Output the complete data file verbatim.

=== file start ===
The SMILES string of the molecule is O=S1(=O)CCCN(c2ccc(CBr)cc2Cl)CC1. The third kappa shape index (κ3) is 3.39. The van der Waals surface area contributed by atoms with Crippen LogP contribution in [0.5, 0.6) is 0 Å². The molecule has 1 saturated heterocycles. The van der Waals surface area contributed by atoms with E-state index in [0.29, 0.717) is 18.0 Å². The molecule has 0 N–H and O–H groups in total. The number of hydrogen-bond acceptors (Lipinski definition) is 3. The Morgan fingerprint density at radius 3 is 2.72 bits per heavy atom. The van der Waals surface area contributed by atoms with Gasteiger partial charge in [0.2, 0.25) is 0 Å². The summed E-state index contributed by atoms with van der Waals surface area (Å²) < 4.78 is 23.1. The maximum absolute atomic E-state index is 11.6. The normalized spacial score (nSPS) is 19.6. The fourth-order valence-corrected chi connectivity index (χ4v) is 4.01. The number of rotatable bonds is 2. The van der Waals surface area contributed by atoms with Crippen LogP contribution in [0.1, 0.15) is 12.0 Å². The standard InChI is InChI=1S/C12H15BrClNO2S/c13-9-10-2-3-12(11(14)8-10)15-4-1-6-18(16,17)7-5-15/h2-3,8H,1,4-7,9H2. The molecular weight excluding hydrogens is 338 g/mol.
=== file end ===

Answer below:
The SMILES string of the molecule is O=S1(=O)CCCN(c2ccc(CBr)cc2Cl)CC1. The third kappa shape index (κ3) is 3.39. The van der Waals surface area contributed by atoms with Crippen LogP contribution in [0.5, 0.6) is 0 Å². The molecule has 1 saturated heterocycles. The van der Waals surface area contributed by atoms with E-state index in [0.29, 0.717) is 18.0 Å². The molecule has 0 N–H and O–H groups in total. The number of hydrogen-bond acceptors (Lipinski definition) is 3. The Morgan fingerprint density at radius 3 is 2.72 bits per heavy atom. The van der Waals surface area contributed by atoms with Gasteiger partial charge in [0.2, 0.25) is 0 Å². The summed E-state index contributed by atoms with van der Waals surface area (Å²) < 4.78 is 23.1. The maximum absolute atomic E-state index is 11.6. The normalized spacial score (nSPS) is 19.6. The fourth-order valence-corrected chi connectivity index (χ4v) is 4.01. The number of rotatable bonds is 2. The van der Waals surface area contributed by atoms with Crippen LogP contribution in [0.1, 0.15) is 12.0 Å². The standard InChI is InChI=1S/C12H15BrClNO2S/c13-9-10-2-3-12(11(14)8-10)15-4-1-6-18(16,17)7-5-15/h2-3,8H,1,4-7,9H2. The molecular weight excluding hydrogens is 338 g/mol.